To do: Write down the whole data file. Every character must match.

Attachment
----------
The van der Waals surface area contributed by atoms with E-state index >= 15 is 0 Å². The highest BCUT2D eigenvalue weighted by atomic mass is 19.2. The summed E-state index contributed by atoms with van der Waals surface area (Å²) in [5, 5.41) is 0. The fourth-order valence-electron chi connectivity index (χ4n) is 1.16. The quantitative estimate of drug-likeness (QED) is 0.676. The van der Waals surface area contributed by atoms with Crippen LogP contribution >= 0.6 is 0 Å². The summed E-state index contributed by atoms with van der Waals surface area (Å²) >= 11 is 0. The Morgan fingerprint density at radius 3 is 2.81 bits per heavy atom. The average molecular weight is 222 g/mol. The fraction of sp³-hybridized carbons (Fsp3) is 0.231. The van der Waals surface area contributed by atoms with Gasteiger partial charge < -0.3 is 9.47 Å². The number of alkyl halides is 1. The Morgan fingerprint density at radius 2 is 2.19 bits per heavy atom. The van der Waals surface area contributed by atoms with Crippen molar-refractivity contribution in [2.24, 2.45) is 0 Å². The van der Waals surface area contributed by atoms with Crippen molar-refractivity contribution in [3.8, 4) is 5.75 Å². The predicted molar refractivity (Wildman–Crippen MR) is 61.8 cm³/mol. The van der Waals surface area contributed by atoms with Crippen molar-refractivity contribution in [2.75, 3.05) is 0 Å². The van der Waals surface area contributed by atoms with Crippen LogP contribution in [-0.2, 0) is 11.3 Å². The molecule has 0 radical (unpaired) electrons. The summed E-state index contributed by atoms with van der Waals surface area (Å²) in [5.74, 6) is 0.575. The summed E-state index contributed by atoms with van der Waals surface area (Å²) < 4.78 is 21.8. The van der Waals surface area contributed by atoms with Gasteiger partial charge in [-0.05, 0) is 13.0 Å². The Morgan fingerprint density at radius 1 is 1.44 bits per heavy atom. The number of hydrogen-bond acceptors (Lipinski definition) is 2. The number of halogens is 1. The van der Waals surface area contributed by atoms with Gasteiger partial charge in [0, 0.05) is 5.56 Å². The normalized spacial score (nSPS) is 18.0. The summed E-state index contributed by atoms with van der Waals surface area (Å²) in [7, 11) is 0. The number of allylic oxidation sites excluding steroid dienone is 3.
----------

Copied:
The van der Waals surface area contributed by atoms with E-state index >= 15 is 0 Å². The highest BCUT2D eigenvalue weighted by atomic mass is 19.2. The summed E-state index contributed by atoms with van der Waals surface area (Å²) in [5, 5.41) is 0. The fourth-order valence-electron chi connectivity index (χ4n) is 1.16. The quantitative estimate of drug-likeness (QED) is 0.676. The van der Waals surface area contributed by atoms with Crippen LogP contribution >= 0.6 is 0 Å². The summed E-state index contributed by atoms with van der Waals surface area (Å²) >= 11 is 0. The Morgan fingerprint density at radius 3 is 2.81 bits per heavy atom. The average molecular weight is 222 g/mol. The fraction of sp³-hybridized carbons (Fsp3) is 0.231. The van der Waals surface area contributed by atoms with Gasteiger partial charge < -0.3 is 9.47 Å². The number of alkyl halides is 1. The Morgan fingerprint density at radius 2 is 2.19 bits per heavy atom. The van der Waals surface area contributed by atoms with Crippen molar-refractivity contribution in [2.24, 2.45) is 0 Å². The van der Waals surface area contributed by atoms with Crippen molar-refractivity contribution in [3.8, 4) is 5.75 Å². The predicted molar refractivity (Wildman–Crippen MR) is 61.8 cm³/mol. The van der Waals surface area contributed by atoms with Crippen molar-refractivity contribution in [2.75, 3.05) is 0 Å². The van der Waals surface area contributed by atoms with Crippen LogP contribution in [-0.2, 0) is 11.3 Å². The molecule has 0 radical (unpaired) electrons. The summed E-state index contributed by atoms with van der Waals surface area (Å²) in [5.74, 6) is 0.575. The summed E-state index contributed by atoms with van der Waals surface area (Å²) < 4.78 is 21.8. The van der Waals surface area contributed by atoms with Gasteiger partial charge in [-0.05, 0) is 13.0 Å². The Morgan fingerprint density at radius 1 is 1.44 bits per heavy atom. The number of hydrogen-bond acceptors (Lipinski definition) is 2. The number of halogens is 1. The van der Waals surface area contributed by atoms with Gasteiger partial charge in [0, 0.05) is 5.56 Å². The normalized spacial score (nSPS) is 18.0. The summed E-state index contributed by atoms with van der Waals surface area (Å²) in [7, 11) is 0. The number of allylic oxidation sites excluding steroid dienone is 3.